Piero Manzoni’s Achrome is among the first of a radical, experimental series of works of the same name, with which the artist fundamentally expanded and redefined the concept of painting. Executed between 1957 and 1958, this Achrome is the first work of its type to be listed in Germano Celant’s Catalogo Generale of the artist, serving as a visual embodiment of the initial genesis of the artist’s breakthrough and career defining series. First titled La nevicata (The snowfall), a reflection of the gently textured, pure white surface of the plaster, this work has a unique poeticism and is one of the most lyrical works of its type. A testament to its importance within the artist’s oeuvre, Achrome was included in the one-man exhibition of the artist held at the Tate Gallery, London in 1974, the first major display of the artist’s work in the capital. With the Achromes, Manzoni found the perfect solution to his quest to return art to a primal, virgin state, completely expunging the presence of the artist and thereby transforming a painting into a single, self-defining and self-referential entity. In this way, Manzoni radically redefined the possibilities of painting: the canvas was now an empty receptacle, liberated from representation, narrative and the ego of the artist, waiting instead to be activated by the mind of the viewer. ‘The picture is our idea of freedom’, Manzoni wrote in 1957, just before he executed the present work, ‘in its space we set out on a journey of discovery and creation of images’ (Manzoni, ‘For the Discovery of a Zone of Images’, quoted in M. Gale & R. Miracco, exh. cat., Beyond Painting: Burri. Fontana, Manzoni, London, 2005-2006, p. 40).

Composed simply of white plaster, the present Achrome was the first iteration of what would become the defining series of Manzoni’s career. A material most commonly used as a pictorial support, here the plaster has become the subject of the work itself. By choosing a naturally white material, Manzoni sought to eliminate possible figurative, symbolic or iconographic interpretations of the Achromes creating as a result a painting that referred solely to itself. As he explained in a manifesto, ‘Dimensione libera’: ‘the question as far as I’m concerned is that of rendering a surface completely white (integrally colourless and neutral) far beyond any pictorial phenomenon or any intervention extraneous to the value of the surface. A white that is not a polar landscape, not a material in evolution or a beautiful material, not a sensation or a symbol or anything else: just a white surface that is simply a white surface and nothing else (a colourless surface that is just a colourless surface). Better than that: a surface that simply is: to be (to be complete and become pure)’ (Manzoni, ‘Free Dimension’, Azimuth, no. 2, Milan, 1960, in ibid., exh. cat., London, 1974, p. 46-7). As the components of painting – colour, line and form – were reduced to the bare minimum, the limitations of the painted, mimetic canvas were abolished, opening up new possibilities for painting and paving the way for successive generations of artists.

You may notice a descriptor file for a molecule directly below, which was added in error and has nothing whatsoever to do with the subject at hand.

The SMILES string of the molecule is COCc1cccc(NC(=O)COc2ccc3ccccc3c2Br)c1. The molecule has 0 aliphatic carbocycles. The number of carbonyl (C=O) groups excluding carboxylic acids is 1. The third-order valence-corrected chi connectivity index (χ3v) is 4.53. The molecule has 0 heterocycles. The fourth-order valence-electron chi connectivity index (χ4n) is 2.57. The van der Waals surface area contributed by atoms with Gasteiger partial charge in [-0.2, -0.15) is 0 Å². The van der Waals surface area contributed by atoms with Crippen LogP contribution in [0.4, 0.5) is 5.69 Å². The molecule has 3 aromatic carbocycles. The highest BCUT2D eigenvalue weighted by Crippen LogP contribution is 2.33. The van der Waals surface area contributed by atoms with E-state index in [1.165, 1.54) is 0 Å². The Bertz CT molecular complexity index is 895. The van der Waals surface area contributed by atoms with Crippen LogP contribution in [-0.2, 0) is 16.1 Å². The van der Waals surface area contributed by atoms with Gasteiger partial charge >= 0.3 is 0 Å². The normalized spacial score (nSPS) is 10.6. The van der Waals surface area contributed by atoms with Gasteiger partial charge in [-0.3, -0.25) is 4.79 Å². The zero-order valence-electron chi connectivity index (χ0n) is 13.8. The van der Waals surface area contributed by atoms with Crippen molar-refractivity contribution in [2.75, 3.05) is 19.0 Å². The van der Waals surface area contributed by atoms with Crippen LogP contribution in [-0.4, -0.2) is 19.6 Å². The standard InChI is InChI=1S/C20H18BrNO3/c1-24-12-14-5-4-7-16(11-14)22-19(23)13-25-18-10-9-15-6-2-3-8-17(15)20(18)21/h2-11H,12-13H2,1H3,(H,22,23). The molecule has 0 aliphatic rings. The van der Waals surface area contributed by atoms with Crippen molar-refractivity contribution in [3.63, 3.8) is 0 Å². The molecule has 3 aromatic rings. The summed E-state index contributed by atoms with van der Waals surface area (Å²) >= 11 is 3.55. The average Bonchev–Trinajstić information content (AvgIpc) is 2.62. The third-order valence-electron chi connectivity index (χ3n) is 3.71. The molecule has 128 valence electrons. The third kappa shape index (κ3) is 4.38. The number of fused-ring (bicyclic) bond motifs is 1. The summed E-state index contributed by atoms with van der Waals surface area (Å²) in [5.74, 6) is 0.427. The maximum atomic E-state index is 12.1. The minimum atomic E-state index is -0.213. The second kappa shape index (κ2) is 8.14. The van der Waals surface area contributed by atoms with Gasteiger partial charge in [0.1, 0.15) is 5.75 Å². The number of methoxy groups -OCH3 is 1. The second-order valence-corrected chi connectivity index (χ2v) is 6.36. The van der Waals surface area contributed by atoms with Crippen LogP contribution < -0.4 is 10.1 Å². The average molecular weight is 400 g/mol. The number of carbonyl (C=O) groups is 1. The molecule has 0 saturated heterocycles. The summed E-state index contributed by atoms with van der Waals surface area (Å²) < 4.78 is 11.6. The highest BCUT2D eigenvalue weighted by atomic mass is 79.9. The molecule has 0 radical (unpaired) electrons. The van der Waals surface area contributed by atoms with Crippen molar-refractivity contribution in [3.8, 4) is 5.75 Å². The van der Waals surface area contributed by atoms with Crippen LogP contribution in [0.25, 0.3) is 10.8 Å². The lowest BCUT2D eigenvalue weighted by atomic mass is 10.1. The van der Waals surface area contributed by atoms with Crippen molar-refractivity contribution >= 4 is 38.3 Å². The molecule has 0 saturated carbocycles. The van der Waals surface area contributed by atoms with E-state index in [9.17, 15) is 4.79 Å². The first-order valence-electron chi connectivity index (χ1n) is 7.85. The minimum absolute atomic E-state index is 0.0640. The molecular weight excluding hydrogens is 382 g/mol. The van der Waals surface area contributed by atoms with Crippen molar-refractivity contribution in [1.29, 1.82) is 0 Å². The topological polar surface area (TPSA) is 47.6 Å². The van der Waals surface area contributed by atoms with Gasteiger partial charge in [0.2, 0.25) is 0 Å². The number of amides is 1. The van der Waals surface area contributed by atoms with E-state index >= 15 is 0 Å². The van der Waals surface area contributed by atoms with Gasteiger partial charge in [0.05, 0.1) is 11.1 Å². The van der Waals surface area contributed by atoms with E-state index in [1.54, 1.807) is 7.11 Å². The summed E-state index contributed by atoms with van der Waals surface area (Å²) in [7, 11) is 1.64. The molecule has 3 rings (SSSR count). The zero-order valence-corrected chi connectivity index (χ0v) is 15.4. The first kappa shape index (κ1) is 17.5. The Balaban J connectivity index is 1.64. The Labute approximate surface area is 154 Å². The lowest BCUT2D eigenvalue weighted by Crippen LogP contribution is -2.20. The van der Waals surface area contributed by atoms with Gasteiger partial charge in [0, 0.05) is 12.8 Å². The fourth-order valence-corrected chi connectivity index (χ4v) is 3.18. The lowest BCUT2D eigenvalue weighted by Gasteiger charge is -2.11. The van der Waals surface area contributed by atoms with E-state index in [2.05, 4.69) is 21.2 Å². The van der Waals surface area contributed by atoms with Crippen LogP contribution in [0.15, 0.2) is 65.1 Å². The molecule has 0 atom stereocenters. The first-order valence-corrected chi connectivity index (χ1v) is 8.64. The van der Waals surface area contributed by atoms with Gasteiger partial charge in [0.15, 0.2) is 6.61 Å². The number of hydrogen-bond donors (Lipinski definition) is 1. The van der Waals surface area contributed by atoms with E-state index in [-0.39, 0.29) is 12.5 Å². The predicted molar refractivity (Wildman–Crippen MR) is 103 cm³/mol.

Milan in 1957 was a hotbed of artistic creativity. In January of this year, eleven of Yves Klein’s radical International Klein Blue monochromes were shown at the Galleria Apollinaire, and in the same month, Alberto Burri’s Bianchi – white monochrome works made from a range of materials – as well as one of the all black Neri were exhibited at the Galleria del Naviglio. In the midst of this progressive contemporary art world, Manzoni was forging a form of painting that was built upon the developments of Klein and Burri as well as the great godfather of Italian post-war art, Lucio Fontana. Experimenting with the use of gesso, Manzoni had begun a series of paintings in which he scratched or marked the white plaster, leading him, in the autumn of 1957, to conceive of the Achromes. With the inception of this series, Manzoni was looking beyond the materiality of Burri’s works, or the mystical possibilities of monochrome colour as in Klein or Fontana’s works, instead exploring the idea of a space freed of any image, colour, mark or material, creating, as he described, ‘Images which are as absolute as possible, which cannot be valued for that which they record, explain and express, but only for that which they are: to be’ (Manzoni, ‘For the Discovery of a Zone of Images’, in exh. cat., Piero Manzoni: Paintings, reliefs & objects, London, 1974, p. 17).